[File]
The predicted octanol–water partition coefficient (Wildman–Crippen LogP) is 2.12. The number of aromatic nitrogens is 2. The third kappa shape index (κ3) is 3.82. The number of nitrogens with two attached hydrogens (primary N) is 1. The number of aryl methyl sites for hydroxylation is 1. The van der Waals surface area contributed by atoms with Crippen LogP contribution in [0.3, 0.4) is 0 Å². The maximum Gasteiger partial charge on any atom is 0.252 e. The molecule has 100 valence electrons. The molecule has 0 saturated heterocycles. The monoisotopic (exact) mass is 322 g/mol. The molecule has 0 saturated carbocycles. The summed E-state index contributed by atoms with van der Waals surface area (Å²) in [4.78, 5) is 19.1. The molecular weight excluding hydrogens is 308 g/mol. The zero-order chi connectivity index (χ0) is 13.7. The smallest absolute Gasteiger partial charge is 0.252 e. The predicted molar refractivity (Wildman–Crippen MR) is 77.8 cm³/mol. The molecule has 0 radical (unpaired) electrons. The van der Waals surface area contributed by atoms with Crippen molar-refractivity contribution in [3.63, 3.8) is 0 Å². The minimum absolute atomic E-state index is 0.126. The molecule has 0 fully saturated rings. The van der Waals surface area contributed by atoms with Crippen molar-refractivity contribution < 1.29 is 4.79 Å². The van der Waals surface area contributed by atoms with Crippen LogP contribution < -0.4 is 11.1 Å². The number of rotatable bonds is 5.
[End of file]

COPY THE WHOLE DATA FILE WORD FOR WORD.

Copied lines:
The predicted octanol–water partition coefficient (Wildman–Crippen LogP) is 2.12. The number of aromatic nitrogens is 2. The third kappa shape index (κ3) is 3.82. The number of nitrogens with two attached hydrogens (primary N) is 1. The number of aryl methyl sites for hydroxylation is 1. The van der Waals surface area contributed by atoms with Crippen LogP contribution in [0.3, 0.4) is 0 Å². The maximum Gasteiger partial charge on any atom is 0.252 e. The molecule has 100 valence electrons. The molecule has 0 saturated heterocycles. The monoisotopic (exact) mass is 322 g/mol. The molecule has 0 saturated carbocycles. The summed E-state index contributed by atoms with van der Waals surface area (Å²) in [4.78, 5) is 19.1. The molecular weight excluding hydrogens is 308 g/mol. The zero-order chi connectivity index (χ0) is 13.7. The smallest absolute Gasteiger partial charge is 0.252 e. The predicted molar refractivity (Wildman–Crippen MR) is 77.8 cm³/mol. The molecule has 0 radical (unpaired) electrons. The van der Waals surface area contributed by atoms with Crippen molar-refractivity contribution in [3.63, 3.8) is 0 Å². The minimum absolute atomic E-state index is 0.126. The molecule has 0 fully saturated rings. The van der Waals surface area contributed by atoms with Crippen molar-refractivity contribution < 1.29 is 4.79 Å². The van der Waals surface area contributed by atoms with Crippen LogP contribution < -0.4 is 11.1 Å². The number of rotatable bonds is 5.